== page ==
Lastly, I would recommend law students get involved with the legal community early on in their careers. Build relationships with your colleagues and senior counsel to learn and grow from their experiences. Seek out opportunities to make connections with people in various fields of law, as this will help you to determine the path you may want to pursue after law school. An easy way to do this would be to join the CBA, sign up to be a Mentee through the Law Society, and go to law events in your community. It is never too early to get involved, and the more comfortable you become with the profession, the smoother the transition will be from student to practitioner.


As a family law lawyer, what does your practice look like? Are there specific traits and qualities that can help a person be a good family law lawyer?

The practice of family law is constantly undergoing changes to keep up with the evolving social climate. I chose to practice in this area because I wanted to use my legal education to directly impact families in my community. I enjoy the practice as my clients are real people, living real lives—I get to see the value of my services affect people's day-to-day lives in a meaningful way. I also find this area of practice to be quite interesting as I meet clients from diverse backgrounds with various lifestyles and unique circumstances.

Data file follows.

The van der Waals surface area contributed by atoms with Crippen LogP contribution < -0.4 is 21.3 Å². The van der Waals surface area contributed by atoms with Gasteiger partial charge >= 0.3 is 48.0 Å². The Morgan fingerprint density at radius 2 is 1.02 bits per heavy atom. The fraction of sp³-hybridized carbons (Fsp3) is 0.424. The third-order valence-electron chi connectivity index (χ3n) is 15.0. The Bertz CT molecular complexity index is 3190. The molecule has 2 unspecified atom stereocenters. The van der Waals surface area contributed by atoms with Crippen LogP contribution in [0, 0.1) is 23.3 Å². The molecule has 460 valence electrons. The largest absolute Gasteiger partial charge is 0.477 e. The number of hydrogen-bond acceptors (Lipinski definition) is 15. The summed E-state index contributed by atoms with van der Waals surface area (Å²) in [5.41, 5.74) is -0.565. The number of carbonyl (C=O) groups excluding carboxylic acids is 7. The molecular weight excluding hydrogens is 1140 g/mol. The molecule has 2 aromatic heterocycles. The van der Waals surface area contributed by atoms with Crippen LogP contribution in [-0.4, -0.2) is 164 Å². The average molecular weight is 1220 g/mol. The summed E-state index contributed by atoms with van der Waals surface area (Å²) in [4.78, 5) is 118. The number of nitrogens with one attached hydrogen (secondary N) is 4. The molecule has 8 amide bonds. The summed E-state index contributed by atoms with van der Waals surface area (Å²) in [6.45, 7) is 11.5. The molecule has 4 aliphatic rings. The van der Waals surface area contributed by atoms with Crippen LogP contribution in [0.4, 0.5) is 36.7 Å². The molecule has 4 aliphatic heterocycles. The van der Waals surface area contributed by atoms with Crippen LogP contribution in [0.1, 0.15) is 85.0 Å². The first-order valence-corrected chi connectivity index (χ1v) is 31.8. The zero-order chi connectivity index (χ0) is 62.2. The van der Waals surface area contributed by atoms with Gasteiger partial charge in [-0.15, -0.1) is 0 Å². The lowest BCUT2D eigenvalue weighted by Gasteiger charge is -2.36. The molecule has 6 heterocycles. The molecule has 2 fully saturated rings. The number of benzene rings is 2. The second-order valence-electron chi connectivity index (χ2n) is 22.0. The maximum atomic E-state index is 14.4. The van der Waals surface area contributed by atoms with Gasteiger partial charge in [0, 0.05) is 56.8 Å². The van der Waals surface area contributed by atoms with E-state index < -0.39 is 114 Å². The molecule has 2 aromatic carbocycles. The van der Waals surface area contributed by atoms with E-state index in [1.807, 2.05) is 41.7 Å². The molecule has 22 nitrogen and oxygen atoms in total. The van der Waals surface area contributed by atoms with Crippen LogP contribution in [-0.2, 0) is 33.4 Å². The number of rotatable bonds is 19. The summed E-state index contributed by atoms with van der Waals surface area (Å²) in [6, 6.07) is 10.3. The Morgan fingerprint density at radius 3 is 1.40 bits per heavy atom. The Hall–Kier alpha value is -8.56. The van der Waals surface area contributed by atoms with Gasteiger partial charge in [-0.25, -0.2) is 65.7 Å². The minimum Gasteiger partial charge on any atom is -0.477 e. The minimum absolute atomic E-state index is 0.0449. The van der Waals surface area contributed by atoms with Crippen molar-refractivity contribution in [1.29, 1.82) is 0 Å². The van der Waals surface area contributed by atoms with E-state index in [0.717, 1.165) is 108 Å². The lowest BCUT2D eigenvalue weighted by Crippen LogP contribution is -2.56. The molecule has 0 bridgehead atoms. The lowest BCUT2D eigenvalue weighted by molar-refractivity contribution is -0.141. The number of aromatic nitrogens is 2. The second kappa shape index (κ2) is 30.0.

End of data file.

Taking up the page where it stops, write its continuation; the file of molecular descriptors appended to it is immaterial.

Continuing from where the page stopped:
Family law is not for everyone—the practice can definitely take a mental toll on a lawyer as it can involve a lot of emotional conflict and interpersonal problems for clients. I believe the trait/quality in a lawyer that lends itself well to a successful practice in family law is the ability to exhibit the appropriate amount of compassion and sympathy to a client while maintaining a professional relationship. Being able to clearly establish boundaries and stay focused on the legal issues is essential for managing a family law file, as the subject matter can, at times, blur the lines as to your role in the file. Family law is definitely an area where hands-on experience is essential. Being an effective communicator and active listener are skills that will assist in successfully resolving family law matters.


If you could give one piece of advice to prospective or current law students to help them succeed, what would it be?

My one piece of advice would be to keep an open mind about your future. There are many opportunities available to you after you obtain a law degree beyond the traditional paths of becoming a solicitor/litigator. I have witnessed many people enter law school or the legal profession with a one-track mind, and when their experiences do not match up with their expectations, they quickly become disheartened with the practice of law. I believe the practice of law is undergoing a transition to become more adaptable and responsive to the needs of its lawyers and the community. It is an exciting time in the profession where new perspectives are valued, and new opportunities in the field of law are developing at a rapid pace.


What are your future plans going forward, and how can our readers connect with you in the future?

My future plans are to continue to learn and grow as the profession of law is ever-changing. I hope to make a positive impact on the legal profession and share my experiences with others.


Feel free to reach out to me at a.kadavil@heritagelaw.com